# 9 Cool Things You Can Do with Line Chart in Exploratory

You can learn various things you can do with Line chart in this post.

• Date / Time Aggregation
• Aggregation Methods
• Multiple Lines by Color
• Multiple Lines by Multiple Columns
• Multiple Charts by Category (Subplot)
• Trend Line
• Reference Line
• Window Calculation Methods
• Missing Values Handling

Note that most of them are not specific to Line chart, you can do pretty much the similar things with other chart types like Bar, Area, Scatter plot as well.

# Date / Time Aggregation

## Round Date / Time

The default is to aggregate the data points by the rounded Year. Actually, it is floor, so any day of 2018 will be considered as 2018, for example.

You can change this to other levels like Month, Week, Day. etc.

## Extract Date / Time Components

You can extract each component of Date and Time information. For example, here I’m extracting Month Name component of Date information.

This extracts only the month names (Jan, Feb, etc.) and strips out all others such as Year, Day. So essentially, you are focusing on the monthly trend.

# Aggregation Function for Y-Axis

The default is to calculate the number of the rows for each data point of X-Axis.

You can assign a column and select one of the aggregation functions listed for Y-Axis.

## Different Calculation Methods for Different Data Types

This list is differnt based on the data type.

Here is a list of the aggregate functions for Logical data type column. I’m assigning a column that indicates whether a given flight was delayed or not and selecting ‘Number of TRUEs’ function. We can see how many flights were delayed on each day.

We can swtich to ‘% of TRUEs’ instead to see what is the percentage of the flights that were delayed on each day.

# Multiple Lines by Color

You can assign a categorical column to Color to break down the data. Here, I’m breaking it down to multiple lines.

You can see the legend showing up at the right hand side that indicates what each color means. You can change the position of the legend.

# Multiple Y-Axis Columns

You can assign multiple columns to Y-Axis.

You can assign up to 5 columns. When you assign multiple columns to Y Axis you can’t use Color By since the multiple columns use Color to differentiate the multile lines.

# Dual Y-Axis: Y1 and Y2 Axis

Sometimes the scales can be very different between two columns if you assigned both of them to Y1.

You can assign one of them to Y2, which will allow the two columns values to be displayed with different scales.

Select ‘Y1/Y2 Assignment’ from the Y Axis menu. of the column you want to assign to Y2 Axis.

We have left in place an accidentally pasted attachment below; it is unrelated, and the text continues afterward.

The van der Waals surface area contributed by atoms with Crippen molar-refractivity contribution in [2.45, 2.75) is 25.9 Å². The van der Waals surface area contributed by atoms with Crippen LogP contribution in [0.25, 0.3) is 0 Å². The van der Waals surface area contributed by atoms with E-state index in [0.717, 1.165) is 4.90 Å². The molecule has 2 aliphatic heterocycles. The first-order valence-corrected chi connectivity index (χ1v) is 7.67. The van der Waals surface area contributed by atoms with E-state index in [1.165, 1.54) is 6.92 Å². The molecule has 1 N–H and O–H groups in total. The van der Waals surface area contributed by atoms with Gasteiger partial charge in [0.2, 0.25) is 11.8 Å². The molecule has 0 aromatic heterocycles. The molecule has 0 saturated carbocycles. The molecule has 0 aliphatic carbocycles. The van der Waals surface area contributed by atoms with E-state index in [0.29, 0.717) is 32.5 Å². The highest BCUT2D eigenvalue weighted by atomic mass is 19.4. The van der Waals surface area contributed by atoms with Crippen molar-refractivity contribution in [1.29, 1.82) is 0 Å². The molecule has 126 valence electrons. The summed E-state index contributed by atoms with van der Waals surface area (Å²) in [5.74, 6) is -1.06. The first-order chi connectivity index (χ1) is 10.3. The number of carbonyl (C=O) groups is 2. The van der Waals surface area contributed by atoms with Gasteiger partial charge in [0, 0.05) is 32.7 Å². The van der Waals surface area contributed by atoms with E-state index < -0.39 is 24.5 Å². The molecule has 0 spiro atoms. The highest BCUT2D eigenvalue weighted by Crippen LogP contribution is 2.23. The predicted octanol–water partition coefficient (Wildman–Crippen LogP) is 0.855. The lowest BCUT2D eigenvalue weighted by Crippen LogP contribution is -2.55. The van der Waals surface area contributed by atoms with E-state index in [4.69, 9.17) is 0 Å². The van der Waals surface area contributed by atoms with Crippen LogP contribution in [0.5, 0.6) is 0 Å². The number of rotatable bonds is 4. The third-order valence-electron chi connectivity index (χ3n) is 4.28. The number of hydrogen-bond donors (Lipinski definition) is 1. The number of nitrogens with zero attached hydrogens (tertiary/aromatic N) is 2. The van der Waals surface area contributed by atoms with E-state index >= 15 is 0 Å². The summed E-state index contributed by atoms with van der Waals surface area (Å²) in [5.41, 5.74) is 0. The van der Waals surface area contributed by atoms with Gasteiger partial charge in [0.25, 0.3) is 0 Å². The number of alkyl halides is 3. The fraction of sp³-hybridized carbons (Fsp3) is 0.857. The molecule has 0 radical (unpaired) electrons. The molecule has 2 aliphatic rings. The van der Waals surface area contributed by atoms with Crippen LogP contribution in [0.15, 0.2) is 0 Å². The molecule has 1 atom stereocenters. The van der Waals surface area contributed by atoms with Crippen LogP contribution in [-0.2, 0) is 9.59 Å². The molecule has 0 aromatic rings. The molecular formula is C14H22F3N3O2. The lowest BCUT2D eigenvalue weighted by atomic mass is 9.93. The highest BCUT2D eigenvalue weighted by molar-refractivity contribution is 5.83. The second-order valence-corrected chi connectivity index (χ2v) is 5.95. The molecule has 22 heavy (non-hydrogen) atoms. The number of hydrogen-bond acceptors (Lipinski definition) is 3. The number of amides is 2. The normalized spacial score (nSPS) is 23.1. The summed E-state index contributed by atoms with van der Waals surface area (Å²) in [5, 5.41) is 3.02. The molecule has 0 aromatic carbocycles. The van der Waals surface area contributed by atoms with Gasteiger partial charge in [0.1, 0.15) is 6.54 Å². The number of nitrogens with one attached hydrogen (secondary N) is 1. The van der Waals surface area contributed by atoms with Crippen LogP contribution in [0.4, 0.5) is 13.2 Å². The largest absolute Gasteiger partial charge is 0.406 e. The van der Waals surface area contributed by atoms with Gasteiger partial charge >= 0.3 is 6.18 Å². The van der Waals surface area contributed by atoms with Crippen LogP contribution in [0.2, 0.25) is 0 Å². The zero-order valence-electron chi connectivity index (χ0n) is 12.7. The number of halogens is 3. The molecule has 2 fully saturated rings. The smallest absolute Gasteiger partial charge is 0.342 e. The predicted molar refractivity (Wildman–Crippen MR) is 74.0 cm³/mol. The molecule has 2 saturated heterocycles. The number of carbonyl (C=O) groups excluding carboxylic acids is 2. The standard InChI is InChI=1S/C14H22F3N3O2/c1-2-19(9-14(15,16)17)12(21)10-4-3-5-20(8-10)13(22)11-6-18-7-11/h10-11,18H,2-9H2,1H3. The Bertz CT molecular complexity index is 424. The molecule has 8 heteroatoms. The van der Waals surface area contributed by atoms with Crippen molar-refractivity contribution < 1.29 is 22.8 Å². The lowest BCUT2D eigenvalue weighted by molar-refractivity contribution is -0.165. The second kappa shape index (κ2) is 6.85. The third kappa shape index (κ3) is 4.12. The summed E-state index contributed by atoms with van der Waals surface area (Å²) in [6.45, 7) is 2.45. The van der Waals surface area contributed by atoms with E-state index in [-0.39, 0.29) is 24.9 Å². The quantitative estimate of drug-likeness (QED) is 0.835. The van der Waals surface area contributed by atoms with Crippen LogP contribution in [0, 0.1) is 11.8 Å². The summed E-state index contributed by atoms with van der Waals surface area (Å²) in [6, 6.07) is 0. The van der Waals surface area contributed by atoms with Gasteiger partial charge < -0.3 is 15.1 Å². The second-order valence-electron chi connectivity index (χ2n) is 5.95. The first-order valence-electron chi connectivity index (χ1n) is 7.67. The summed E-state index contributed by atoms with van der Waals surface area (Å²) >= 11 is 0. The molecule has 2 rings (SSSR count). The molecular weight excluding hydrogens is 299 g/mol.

Check ‘Assign to Y2’.

This will assign the column to Y2 Axis with a different scale from the Y1 scale.

# Marker - Line to Bar / Circle

You can change the marker for each Y Axis Column. For example, here I’m setting the first Y Axis column to use Bar marker.

And here, I’m setting it to Circle.

You can access Marker Setting from the Y Axis menu.

# Multiple Line Charts (Subplot)

You can use Repeat By to show the chart divided into multile categories and line them up to compare among them.

## Layout

Sometimes, the charts layout might not be the way you want to see.

First, you can set how many columns you want to use for the layout. For example, I’m setting it to use 5 columns layout.

## Scale

When you are trying to compare the trend you might not care about the absolute scales. In such cases, you can uncheck ‘Sync Y Axis Among Charts’ to re-adjust each Y Axis scale to match with the data for each chart.

# Trend Line

You can show a trend line for each line.

There are different methods to calculate the trend line. Exploratory supports the following three.

• Linear Regression
• GAM
• Polynomial

GAM and Polynomial tend to make the line more smooth along the base line while Linear Regression always draw a straight line.

Regardless of the methods, it builds a predication model behind the scene to draw the trend line. This means that you can see some of the model quality metrics in the pop-up when you move the mouse over on the line.

## Trend Line with Color By

You can show the trend line for each color line.

# Reference Line

You can show a reference line

Select one of the methods to calculate the reference line.

You can use ‘Constant’ by scrolling down when you want to set a static value.

You can adjust the style (Color, Line width, Line style) by scrolling down in the dialog.

# Window Calculation

There are various window calculation methods you can use to calculate the values for the lines on the fly.

• Cumulative
• % of
• Difference From
• % Difference From
• Moving Average

For example, here is a stock price data and I’m showing each company’s adjusted stock price trend using different colored lines.

Since the price ranges between two groups - one group (AMZN/Amazon and GOOG/Google) and another group (AAPL/Apple, FB/Facebook, and MSFT/Microsoft) - are very different, it is hard to compare which stocks are performing better or worse.

Instead, we can show how much they grow in a percentage term.

Select Window Calculation from Y Axis menu.

Select % Difference From

By selecting ‘First Value’, which is the default by the way, we can now see how much each stock price has performed easier.

This ‘% Difference From - First Value’ method is to calculate the difference between a value at any given point and the first value for a series of the values for each color line, in this case that is the stock.

So the calculation is something like the below.

``(adjusted - first(adjusted)) / first(adjusted) * 100``

There are other methods I’d recommend you try out. Take a look at this post for more details.

# Time Series Range Slider

This is planned for v5.0 release.